"As generations change, we have to understand what is going on there and what is going on with the young people."

Campbell said he would like to take the kids on walks, let them play with his dog Hoofus and learn life skills such as cooking.

He took them out to do things and taught them that life was not just about money, he said.

Learning practical skills was a way to pass on knowledge so that they could do the same for the next generation, Campbell said.

"[I’m] teach these children practical skills in the hope that they will reduce their costs later in life. "

He said that parents often got entangled in the time they spent with their children. Quality time was important, he said.

Campbell believed that children responded best when the parent or caregiver was listening, talking, and spending time with them.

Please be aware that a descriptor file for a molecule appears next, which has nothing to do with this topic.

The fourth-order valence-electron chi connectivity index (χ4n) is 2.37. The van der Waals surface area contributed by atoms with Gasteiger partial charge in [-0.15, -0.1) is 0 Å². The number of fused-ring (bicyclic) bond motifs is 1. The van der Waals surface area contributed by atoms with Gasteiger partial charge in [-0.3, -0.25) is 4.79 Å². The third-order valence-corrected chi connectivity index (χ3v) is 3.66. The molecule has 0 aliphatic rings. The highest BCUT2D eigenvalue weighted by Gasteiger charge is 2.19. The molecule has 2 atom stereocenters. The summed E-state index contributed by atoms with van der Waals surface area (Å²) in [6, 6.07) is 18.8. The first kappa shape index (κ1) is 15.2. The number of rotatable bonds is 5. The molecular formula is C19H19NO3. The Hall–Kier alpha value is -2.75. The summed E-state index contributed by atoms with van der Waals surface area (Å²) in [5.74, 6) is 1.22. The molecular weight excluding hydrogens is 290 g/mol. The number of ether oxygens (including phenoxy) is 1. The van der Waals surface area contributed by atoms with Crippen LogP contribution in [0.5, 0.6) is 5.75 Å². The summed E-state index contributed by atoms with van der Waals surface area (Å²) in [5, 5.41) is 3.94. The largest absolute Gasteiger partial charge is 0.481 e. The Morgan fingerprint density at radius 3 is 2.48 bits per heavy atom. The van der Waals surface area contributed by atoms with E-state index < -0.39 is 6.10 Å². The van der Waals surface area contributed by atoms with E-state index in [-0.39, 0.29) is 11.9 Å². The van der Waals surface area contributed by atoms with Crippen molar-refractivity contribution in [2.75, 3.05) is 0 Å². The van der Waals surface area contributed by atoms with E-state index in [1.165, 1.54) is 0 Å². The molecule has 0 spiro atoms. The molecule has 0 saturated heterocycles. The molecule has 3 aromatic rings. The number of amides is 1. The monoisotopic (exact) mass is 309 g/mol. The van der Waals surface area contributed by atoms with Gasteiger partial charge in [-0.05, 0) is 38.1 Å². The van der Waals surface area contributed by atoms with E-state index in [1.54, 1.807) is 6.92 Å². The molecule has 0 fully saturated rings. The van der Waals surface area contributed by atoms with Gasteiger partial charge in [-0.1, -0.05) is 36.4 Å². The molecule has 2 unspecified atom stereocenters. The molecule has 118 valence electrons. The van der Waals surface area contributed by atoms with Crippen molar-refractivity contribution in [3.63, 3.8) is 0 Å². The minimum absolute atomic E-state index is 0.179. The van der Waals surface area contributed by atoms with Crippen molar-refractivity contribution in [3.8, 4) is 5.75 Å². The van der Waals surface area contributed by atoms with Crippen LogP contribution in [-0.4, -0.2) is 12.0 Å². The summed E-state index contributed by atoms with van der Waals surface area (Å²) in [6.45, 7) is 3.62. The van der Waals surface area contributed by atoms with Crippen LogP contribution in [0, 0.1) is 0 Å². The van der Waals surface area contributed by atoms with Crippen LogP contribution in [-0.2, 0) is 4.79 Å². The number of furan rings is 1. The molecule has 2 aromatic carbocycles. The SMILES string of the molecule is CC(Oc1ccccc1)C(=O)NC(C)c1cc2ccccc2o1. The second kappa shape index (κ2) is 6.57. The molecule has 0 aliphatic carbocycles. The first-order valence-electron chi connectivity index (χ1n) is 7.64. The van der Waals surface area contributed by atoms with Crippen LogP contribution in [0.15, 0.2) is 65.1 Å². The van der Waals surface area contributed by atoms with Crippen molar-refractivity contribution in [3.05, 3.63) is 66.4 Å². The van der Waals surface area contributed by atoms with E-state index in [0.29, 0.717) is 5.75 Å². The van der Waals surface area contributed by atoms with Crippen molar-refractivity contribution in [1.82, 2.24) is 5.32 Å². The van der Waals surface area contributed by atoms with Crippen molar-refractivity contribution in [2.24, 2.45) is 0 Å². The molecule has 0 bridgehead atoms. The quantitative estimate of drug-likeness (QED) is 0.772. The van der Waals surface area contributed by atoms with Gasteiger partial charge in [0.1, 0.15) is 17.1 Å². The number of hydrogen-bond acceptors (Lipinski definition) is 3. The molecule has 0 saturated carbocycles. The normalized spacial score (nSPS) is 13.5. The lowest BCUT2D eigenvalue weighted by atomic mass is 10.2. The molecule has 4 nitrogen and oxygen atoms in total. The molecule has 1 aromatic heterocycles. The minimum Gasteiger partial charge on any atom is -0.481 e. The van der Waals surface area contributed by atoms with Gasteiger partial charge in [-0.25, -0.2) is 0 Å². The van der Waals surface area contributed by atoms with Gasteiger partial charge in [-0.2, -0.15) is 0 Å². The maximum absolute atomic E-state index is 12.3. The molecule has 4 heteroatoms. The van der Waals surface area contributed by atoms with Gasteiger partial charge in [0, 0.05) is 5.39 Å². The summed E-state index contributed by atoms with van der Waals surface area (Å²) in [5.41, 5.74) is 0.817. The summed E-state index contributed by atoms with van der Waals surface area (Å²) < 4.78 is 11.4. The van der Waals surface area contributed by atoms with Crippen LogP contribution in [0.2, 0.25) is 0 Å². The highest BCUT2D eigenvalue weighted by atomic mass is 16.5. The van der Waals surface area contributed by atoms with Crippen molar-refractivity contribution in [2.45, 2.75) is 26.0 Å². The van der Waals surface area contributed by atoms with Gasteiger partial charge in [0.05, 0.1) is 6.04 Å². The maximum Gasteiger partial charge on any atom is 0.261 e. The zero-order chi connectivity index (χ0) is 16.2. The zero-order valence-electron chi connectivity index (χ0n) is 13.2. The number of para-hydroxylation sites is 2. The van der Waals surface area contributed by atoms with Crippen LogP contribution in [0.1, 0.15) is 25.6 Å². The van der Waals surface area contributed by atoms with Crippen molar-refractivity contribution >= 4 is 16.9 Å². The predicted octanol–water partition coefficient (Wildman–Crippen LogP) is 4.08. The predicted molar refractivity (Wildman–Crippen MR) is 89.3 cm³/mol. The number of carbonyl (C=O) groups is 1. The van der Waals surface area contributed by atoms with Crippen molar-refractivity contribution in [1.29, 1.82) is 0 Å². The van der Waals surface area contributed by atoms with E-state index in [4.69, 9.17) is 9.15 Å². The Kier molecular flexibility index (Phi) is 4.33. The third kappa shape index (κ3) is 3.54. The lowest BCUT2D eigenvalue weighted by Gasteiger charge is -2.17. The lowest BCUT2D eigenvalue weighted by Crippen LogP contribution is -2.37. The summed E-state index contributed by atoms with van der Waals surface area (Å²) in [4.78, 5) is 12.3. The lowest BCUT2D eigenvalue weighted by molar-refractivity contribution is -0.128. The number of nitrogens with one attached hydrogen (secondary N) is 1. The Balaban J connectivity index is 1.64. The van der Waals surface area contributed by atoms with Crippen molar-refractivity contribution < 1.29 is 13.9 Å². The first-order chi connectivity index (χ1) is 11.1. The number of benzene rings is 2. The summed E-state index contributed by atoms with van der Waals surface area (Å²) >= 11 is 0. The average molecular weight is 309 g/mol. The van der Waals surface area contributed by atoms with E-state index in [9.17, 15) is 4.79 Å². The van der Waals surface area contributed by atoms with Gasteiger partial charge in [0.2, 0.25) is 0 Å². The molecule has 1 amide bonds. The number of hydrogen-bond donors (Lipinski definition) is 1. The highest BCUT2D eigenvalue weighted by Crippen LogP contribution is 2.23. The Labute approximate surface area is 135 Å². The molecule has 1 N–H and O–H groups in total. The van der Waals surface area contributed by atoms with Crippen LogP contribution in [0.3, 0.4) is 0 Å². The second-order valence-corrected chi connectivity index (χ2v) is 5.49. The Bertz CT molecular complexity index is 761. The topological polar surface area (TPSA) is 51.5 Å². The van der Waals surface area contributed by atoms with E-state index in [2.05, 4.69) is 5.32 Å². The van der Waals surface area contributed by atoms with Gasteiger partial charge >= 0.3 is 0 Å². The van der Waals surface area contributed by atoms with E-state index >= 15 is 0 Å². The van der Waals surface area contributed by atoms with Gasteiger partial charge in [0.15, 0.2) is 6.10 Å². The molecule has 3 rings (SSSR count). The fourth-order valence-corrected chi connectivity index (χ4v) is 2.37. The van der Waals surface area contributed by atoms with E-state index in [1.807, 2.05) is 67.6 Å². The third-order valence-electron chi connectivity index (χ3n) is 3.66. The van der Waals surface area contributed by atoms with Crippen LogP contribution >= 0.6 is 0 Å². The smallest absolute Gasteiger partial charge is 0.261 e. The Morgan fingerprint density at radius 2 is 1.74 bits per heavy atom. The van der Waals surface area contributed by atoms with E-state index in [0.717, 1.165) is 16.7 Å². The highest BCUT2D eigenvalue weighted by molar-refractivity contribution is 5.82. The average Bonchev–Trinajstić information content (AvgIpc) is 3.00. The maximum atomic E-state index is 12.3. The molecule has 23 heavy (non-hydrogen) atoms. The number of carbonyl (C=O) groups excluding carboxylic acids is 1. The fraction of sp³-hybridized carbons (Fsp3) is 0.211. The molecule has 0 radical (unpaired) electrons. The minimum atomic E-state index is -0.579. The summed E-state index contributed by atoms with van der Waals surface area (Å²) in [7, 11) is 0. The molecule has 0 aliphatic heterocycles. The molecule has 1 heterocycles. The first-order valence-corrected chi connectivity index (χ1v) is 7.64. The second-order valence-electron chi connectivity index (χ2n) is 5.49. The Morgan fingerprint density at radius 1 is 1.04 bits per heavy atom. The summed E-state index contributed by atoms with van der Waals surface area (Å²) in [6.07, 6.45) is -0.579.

"Children simply need someone who supports them and is there for them.

"Nothing I do pays me well, I do it for passion, I do it for love and I do it because I want something better for our children."

Caregiver Support manager Nicola Hastie said that Campbell was an "incredible" carer who provided "great" care.

"He often cares about some of our people who have complex needs and who come from a number of complex situations.

"He is dedicated to the children and has a real passion for what he does."

Hastie said that Campbell's care was "incredibly important" and "everything was for them".

"It has a huge impact on their lives, they can trust again and know that they have someone there who cares for them and trusts them."

She hoped others would be inspired to follow in Campbell's footsteps.

"I hope that the story of Malcolm opens the door for others, because these children are part of our community and we just want the best for them."

Anyone interested in a caregiver should contact Oranga Tamariki, the children's ministry, she said.

– Stuff


Source link